BREAKING NEWS from Tandem Diabetes

FDA authorizes first interoperable, automated insulin dosing controller designed to allow more choices for patients looking to customize their individual diabetes management device system

For Immediate Release: December 13, 2019

The U.S. Food and Drug Administration today authorized marketing of the Tandem Diabetes Care Control-IQ Technology, an interoperable automated glycemic controller device that automatically adjusts insulin delivery to a person with diabetes by connecting to an alternate controller-enabled insulin pump (ACE pump) and integrated continuous glucose monitor (iCGM). This is the first such controller that can be used with other diabetes devices that are also designed to be integrated into a customizable diabetes management system for automated insulin delivery. This FDA authorization paves the way for iCGMs and ACE pumps to be used with an interoperable automated glycemic controller as a complete automated insulin dosing (AID) system. AID systems typically consist of a pump, CGM and software to control the system of compatible devices.

“Today’s action continues the agency’s ongoing efforts to work with the diabetes community to help ensure the safety and efficacy of innovative and customizable diabetes management systems that may help patients better tailor their treatments to their individual needs,” said Tim Stenzel, M.D., Ph.D., director of the Office of In Vitro Diagnostics and Radiological Health in the FDA’s Center for Devices and Radiological Health. “The marketing authorization of this first stand-alone interoperable automated glycemic controller also allows substantially equivalent controller technologies that are developed for diabetes in the future to go through the 510(k) review process, helping to promote timely patient access to innovative technologies that can improve their care and quality of life.”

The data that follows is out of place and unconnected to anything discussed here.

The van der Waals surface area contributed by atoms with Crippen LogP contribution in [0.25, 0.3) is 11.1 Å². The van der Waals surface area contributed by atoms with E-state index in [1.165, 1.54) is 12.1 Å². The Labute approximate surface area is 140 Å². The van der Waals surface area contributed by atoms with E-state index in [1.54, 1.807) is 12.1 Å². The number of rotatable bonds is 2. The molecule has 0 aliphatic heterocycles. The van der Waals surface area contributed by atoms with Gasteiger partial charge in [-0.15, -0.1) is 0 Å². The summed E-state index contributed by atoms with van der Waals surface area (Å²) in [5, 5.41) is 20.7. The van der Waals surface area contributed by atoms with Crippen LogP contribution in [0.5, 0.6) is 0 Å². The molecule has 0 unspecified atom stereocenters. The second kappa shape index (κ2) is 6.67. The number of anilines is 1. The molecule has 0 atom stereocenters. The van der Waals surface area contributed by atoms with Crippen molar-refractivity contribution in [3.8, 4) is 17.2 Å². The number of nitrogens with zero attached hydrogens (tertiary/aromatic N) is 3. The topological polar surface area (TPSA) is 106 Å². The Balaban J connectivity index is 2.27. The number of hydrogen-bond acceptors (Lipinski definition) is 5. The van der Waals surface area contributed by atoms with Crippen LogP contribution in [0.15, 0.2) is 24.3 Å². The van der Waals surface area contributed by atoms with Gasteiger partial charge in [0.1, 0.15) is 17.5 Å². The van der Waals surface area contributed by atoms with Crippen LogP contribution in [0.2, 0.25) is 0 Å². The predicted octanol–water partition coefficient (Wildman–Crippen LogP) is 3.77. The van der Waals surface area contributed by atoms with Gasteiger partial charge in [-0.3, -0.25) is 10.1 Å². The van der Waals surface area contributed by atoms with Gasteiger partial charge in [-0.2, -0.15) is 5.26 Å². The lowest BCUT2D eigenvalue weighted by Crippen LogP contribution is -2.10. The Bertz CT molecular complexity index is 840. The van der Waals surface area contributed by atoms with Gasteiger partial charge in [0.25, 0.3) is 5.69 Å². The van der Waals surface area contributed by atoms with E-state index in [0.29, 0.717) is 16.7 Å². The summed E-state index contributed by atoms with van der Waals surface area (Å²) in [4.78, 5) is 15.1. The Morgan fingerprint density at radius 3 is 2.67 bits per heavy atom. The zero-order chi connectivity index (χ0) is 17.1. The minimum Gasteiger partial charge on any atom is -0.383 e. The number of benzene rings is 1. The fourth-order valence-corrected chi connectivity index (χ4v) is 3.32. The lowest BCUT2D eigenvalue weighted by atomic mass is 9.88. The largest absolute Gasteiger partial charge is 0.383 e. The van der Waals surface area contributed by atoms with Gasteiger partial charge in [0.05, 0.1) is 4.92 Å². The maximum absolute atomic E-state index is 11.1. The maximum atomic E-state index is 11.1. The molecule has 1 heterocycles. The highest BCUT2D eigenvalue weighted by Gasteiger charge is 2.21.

Diabetes impairs the body’s ability to make or properly use the blood glucose-regulating hormone insulin and impacts nearly 10% of Americans. In type 1 diabetes, once known as juvenile diabetes, the patient’s pancreas produces little or no insulin. Five percent of patients with diabetes have type 1 diabetes. The Control-IQ Technology controller is a new type of glycemic controller that when used as a system with compatible iCGMs and ACE pumps can be used by patients with type 1 diabetes to automatically increase, decrease and suspend delivery of basal insulin to the patient based on insulin delivery history, iCGM readings and predicted glucose values. The controller can also automatically deliver a specific amount of insulin when the glucose value is predicted to exceed a predefined amount. Other software to automatically control insulin delivery has previously been approved by the FDA as part of a single, predefined diabetes management system (as a class III, high-risk device). The Control-IQ Technology controller, which is designed to communicate with other compatible diabetes device components that are also designed to be integrated into a modular system, was reviewed through the De Novo premarket review pathway, a regulatory pathway for low- to moderate-risk devices of a new type.